Most people pay close attention to the benefits that can be derived from practice, yet they are unwilling to put in the effort needed to accumulate such benefits. The average person may envy a rich person, and wish he had his wealth, but does he consider how that person obtained his money? If he did, he might discover that earning millions of dollars takes time, and requires great effort and determination.

There was once a poverty-stricken woman who was sincere, kind and generous. A deity was touched by her character and appeared before her. “Whatever you desire I will give to you, ” it said.

The poor lady answered, “I would like gold.” The deity pointed its finger at a rock, and lo and behold, the rock turned into pure gold.

The deity asked, “Is there anything else that you desire?”

The woman thought for a while, and then said, “What I would really like is your finger.”

With that, the deity disappeared, and the gold turned back into an ordinary rock. The woman ruined a wonderful opportunity. Worse, she did not realize why the deity did what it did. Even if the deity had given her its finger, it would not have helped her. The deity’s ability to turn rock into gold came from the power of its practice, not from its finger.

At the end of one of my lectures, I asked the audience, “Should I stop, or should I continue speaking?”

A student in the audience said, “I don’t want to hear any more. What I’d really like to do is take you home and have you all to myself.” What if I agreed to his wishes? Chances are, all I would do at his house is eat, sleep and read. Would he benefit?

Every one of us has a finger that can turn rock into gold, but we must practice to discover and cultivate our power. The problem is, most people do not want to practice that long or that hard. Even if you managed to obtain the finger from a deity’s hand, all you would have is dead flesh. It would not do you any good. Keeping me as your private master would not be as good as tranforming yourself into a master.

— The Sword of Wisdom by Master Sheng Yen (page 128)

Dharma Drum 3-Day Hartford Area Retreat (Oct. 8-10, 2014) led by Abbot Ven. Guo Xing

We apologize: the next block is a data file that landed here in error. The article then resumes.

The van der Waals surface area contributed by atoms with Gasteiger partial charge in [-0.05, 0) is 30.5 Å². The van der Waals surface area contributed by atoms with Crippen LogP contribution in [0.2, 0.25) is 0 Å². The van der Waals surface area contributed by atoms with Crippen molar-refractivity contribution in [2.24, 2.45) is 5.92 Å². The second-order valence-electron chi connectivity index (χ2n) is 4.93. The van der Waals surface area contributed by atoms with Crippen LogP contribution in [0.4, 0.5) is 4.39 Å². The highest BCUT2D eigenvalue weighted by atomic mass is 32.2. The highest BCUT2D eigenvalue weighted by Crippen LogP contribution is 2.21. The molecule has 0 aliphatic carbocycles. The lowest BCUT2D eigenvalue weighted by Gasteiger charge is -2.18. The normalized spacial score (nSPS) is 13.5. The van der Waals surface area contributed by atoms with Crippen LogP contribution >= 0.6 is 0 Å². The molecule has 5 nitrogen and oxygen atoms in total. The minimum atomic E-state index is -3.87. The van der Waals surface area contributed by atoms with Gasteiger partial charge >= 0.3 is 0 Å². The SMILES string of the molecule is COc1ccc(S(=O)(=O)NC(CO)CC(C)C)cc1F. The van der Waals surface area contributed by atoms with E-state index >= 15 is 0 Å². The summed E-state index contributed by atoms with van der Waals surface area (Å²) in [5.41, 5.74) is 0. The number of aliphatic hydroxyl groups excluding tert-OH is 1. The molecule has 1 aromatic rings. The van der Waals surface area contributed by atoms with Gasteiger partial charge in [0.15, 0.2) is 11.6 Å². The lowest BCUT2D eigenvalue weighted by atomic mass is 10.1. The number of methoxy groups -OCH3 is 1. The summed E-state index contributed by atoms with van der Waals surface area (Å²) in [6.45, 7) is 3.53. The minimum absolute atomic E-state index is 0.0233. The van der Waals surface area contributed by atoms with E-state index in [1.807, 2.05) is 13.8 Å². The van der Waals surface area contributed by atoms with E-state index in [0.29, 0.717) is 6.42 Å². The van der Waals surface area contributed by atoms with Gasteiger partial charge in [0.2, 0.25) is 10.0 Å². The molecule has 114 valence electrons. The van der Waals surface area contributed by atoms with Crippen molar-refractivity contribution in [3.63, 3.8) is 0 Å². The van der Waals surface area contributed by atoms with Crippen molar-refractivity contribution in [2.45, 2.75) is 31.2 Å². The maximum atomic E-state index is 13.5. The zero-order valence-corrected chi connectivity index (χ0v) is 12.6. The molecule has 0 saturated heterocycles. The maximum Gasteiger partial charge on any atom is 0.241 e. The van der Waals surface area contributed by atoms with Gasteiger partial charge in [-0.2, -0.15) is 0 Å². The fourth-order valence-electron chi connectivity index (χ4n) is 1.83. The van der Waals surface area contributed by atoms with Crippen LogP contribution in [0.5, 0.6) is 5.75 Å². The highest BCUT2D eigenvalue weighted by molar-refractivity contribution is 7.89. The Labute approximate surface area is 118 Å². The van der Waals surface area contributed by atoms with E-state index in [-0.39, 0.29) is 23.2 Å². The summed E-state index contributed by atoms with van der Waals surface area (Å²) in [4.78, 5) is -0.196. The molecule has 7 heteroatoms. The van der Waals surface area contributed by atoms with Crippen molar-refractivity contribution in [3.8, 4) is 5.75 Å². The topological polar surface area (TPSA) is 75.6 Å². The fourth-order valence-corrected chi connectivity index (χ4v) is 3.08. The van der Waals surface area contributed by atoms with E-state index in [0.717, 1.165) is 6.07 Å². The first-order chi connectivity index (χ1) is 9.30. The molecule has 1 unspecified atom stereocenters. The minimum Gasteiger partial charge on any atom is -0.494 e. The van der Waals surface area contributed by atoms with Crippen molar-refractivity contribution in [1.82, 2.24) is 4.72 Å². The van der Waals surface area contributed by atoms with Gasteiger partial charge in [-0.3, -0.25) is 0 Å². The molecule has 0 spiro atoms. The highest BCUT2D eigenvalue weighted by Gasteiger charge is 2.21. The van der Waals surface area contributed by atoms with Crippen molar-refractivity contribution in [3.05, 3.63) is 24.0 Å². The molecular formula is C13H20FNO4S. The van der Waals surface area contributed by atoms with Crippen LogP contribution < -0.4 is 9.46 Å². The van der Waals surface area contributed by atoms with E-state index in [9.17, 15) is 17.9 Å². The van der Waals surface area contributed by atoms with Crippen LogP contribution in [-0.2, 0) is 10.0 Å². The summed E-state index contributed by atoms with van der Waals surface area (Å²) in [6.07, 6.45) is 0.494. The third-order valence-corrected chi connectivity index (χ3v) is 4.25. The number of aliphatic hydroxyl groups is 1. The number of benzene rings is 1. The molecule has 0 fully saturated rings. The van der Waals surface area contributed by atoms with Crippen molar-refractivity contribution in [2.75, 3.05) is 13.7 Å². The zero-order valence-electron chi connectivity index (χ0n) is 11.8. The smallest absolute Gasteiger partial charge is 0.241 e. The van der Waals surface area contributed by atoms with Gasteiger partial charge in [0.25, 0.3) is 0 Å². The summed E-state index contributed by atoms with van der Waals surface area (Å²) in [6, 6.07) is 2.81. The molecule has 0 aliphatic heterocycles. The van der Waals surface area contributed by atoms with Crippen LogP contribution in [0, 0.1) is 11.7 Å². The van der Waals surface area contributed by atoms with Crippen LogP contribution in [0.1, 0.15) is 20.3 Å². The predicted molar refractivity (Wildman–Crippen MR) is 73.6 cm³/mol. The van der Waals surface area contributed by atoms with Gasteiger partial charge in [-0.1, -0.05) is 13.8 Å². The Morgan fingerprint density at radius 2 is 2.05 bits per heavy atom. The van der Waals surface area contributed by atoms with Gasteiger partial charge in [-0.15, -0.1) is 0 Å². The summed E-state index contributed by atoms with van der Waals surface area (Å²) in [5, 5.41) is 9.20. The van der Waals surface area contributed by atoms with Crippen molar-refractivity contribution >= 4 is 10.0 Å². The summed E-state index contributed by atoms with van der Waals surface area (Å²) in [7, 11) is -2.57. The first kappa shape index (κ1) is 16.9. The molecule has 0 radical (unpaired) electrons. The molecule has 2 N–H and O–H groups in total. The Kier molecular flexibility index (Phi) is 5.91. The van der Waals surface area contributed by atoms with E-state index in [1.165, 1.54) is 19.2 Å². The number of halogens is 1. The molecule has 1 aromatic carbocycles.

The weather was fine… it stopped raining the morning the retreat started. Beautiful three days of autumn weather in central CT. Old stone Catholic seminary in picturesque grounds, what better setting to embark on a universal spiritual quest. What better way to see the attachments we rely on for our existence.

Surrounded by sincere practitioners, “noble silence” felt so natural and right. We all just followed the bells & boards as they sounded out the various activities of each day… content to share the environment, and our struggles, with other serious practitioners.

No thought is connected to the next; phenomena cannot create phenomena; the pain in my leg is not really “my” pain; etc.; etc.. Ven. Guo Xing’s Dharma talks challenged and shook our accepted perceptions and understandings. At times I almost wished Ven. Guo Xing would temper his teachings; make them less direct and candid, so they would be more palatable to us who have not yet had the necessary insights. But he cannot. His compassion and passion to share the Dharma knows no bounds. Such a rare opportunity… I feel ever so grateful.

The translations from Chinese into English, when needed, were excellent and quickly dispelled any misunderstandings due to language.

It has been a few weeks now since the retreat. I try to apply Ven. Guo Xing’s teachings… at least those that resounded and stayed with me. I cannot wait till next year to attend the next 3-Day Dharma Drum retreat in the Hartford area. What a wonderful way to spend three days.

(some personal comments by Dan Vencak)